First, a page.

Responding to student writing (with grades and/or by making comments) is typically the most demanding part of teaching a W course. But there are ways to make the task more manageable. This section discusses the basic types and methods of grading and provides information about creating grading rubrics. If you’d like information on responding to ungraded writing, see Low-Stakes Assignments. You may also find Reducing Time Spent Grading and the Model Rubric and Descriptors helpful.
To Grade or Not to Grade
W and C courses must include graded writing; however, while many students are motivated to improve through grades, they also benefit from low-stakes writing, in which there is no grade or one that counts for very little. In fact, some researchers suggest that once a paper is graded, students have little desire or motivation to return to it and so learn very little from feedback provided with graded papers.
This is good news for W and C instructors: if students can learn from low-stakes work on which they receive feedback, you will have less grading to do. And you don’t have to be the only one providing feedback, although generally students will perceive your feedback as most valuable unless you do something to change that perception. Comments on student papers can take many forms (for example, pre-packaged, marginal, in-text, or summary). Providing comments on low-stakes writing assignments or on drafts can be especially important, since students learn to modify their writing based upon feedback.
Summative and Formative Feedback
Summative feedback is provided to justify an evaluation (generally a grade), and it usually takes the form of comments in the margins and at the end. It might be provided via a rubric. Good summative feedback is geared to helping the writer or speaker improve, even though it also should make it clear why a specific grade was assigned.
Formative feedback, which is required for writing in W and C courses and for presentations in C courses, is provided before a grade is given, and it is meant to help the writer revise. It may look much like summative feedback, in that it can consist of marginal and end comments or use a rubric, but it should have as its major aim helping the writer or speaker know how to take a draft or a performance to the next stage.
Methods of Grading
Most commonly, papers or presentations are graded in one of two ways: analytically or holistically.
Analytical grading. Breaks the final grade into specific criteria, often weighted or tied to a numerical or other value (such as High, Middle, Low). Most often, analytical grading uses a rubric, which is, quite simply, a descriptor of each criterion and its weight.
Holistic grading. Based upon a general impression of the whole document or performance, often relying on an evaluator’s expert knowledge; for example, a holistically graded paper may use a rubric but one that does not assign weights, since all traits are seen as equally important to the whole effect.
Another distinction that can be made in types of grading is between norm-referenced grading (comparing performance across a range, or grading on a so-called curve) and criterion-referenced grading. The latter compares a given performance to a predetermined list of criteria, or traits, which characterize an optimal performance.
Whether teachers grade holistically or analytically, they generally provide comments to guide future learning and revision (formative feedback), not to mention to justify grades (summative feedback). Comments can be:
- pre-prepared (a rubric is most useful in this regard)
- marginal (written in the margins)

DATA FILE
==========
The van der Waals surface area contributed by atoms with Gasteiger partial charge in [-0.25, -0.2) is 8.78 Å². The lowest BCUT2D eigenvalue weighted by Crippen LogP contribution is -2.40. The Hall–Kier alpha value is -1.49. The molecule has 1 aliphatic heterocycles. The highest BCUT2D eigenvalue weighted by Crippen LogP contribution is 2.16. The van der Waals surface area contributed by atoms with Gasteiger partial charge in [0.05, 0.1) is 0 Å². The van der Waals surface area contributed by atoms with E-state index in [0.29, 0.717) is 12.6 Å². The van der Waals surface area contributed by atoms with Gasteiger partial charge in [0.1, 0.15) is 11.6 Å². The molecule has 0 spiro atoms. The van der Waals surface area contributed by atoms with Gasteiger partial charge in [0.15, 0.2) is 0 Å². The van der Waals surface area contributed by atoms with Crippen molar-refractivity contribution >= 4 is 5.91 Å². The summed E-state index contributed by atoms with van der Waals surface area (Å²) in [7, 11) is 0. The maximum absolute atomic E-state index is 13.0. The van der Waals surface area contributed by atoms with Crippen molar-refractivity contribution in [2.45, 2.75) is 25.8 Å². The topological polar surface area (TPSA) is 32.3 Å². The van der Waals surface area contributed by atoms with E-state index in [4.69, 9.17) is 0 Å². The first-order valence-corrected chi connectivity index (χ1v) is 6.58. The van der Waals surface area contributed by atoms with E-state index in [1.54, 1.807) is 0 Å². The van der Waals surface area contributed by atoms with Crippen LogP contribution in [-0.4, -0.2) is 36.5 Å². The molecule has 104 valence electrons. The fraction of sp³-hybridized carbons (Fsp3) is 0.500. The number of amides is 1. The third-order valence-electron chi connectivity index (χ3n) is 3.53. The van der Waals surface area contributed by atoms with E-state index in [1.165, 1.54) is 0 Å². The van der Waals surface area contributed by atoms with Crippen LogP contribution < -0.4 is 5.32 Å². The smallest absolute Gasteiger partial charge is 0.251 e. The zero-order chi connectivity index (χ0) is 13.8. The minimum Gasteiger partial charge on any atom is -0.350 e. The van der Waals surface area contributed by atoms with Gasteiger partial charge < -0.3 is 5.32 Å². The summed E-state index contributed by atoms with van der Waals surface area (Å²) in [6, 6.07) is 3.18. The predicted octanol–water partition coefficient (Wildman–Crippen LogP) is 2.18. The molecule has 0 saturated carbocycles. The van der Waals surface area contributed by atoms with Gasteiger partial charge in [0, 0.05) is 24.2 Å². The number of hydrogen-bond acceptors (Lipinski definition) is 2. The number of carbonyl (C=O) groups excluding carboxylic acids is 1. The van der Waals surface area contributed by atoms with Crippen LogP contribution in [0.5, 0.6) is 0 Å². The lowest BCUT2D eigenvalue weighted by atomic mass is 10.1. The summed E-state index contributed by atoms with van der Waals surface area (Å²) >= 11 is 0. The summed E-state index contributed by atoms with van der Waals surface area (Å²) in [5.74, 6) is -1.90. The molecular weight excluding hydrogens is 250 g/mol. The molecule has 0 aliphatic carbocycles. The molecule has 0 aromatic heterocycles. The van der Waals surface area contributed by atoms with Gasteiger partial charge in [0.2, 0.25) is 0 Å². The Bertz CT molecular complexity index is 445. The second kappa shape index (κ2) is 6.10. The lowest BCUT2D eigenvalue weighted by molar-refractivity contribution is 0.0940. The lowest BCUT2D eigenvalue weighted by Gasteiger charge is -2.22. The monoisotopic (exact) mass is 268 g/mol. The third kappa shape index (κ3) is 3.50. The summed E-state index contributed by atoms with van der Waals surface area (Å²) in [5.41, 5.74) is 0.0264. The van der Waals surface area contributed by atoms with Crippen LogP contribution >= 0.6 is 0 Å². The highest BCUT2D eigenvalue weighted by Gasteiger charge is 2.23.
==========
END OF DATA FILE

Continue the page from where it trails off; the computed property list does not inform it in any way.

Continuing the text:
- in-text (written between the lines)
- summary (written at the end)
Rubrics are timesaving and less problematic than other forms of commenting, though they may also be somewhat impersonal and “canned.” To design a rubric, decide on the traits to be assessed and their relative weight. These traits are what Richard Lloyd-Jones (1977) called primary traits, and deciding on what they should be is primary trait analysis.
For a quick and simple discussion of primary trait analysis and criterion-referenced grading, see “Establishing Criteria and Standards for Grading” in Effective Grading by Barbara Walvrood and Virginia Johnson-Anderson. They suggest that primary trait analysis use a 2-5 point scale; a two-point scale is basically “Pass/Fail.” However, you might use this same technique with a different numerical scale, weighting some traits more than others, or tying them to letter grades or to a 0-100 scale, for example. Keep in mind that some traits may be “gateway” traits: in other words, if they are not included or satisfactory, the paper isn’t even graded. Spelling, grammar, or format issues are often best dealt with as gateway traits.
Rubrics can work very well to keep your grading even and fair. The less variation possible in the way an assignment can be approached, the more useful a rubric will be. If there is a wide range of possible “A” papers, make sure your rubric can encompass that variation.
In selecting a style of rubric, consider that while points may seem more neat and less arbitrary than a designation such as High, Middle, Low, they can also be problematic in assessing writing, which is, after all, partly a matter of judgment. Grammar and punctuation rules can vary widely: what you regard as an error may not be so regarded by even very good editors. So whatever system you use, leave some latitude for judgment and flexibility.
The rubric below assigns points to specific traits; it is an abbreviated example of a rubric for evaluating a business memo. Many more traits could be included, but these are the traits the instructor deems most important for the specific assignment.
|Clearly defined audience & purpose||4||3||2||1|
|Important information in 1st ¶||4||3||2||1|
If you feel that these traits should be weighted equally, potentially a paper with inadequate mechanics could be rated as a “B.” Therefore, some instructors might prefer to weight the traits, as, for example, in the following rubric:
|Clearly defined audience & purpose||7||6||5||4||3||2||1||0|
|Important information in 1st ¶||7||6||5||4||3||2||1||0|
|A (27-33)||B (20-26)||C (13-19)||D (6-12)|
Another form of rubric, below, simply uses High, Middle, or Low for each trait; the grade might be based on a holistic sense of how many of each constitutes a letter grade, or the letter grades can be defined by the number of each level (i.e., an “A” requires at least 4 Highs).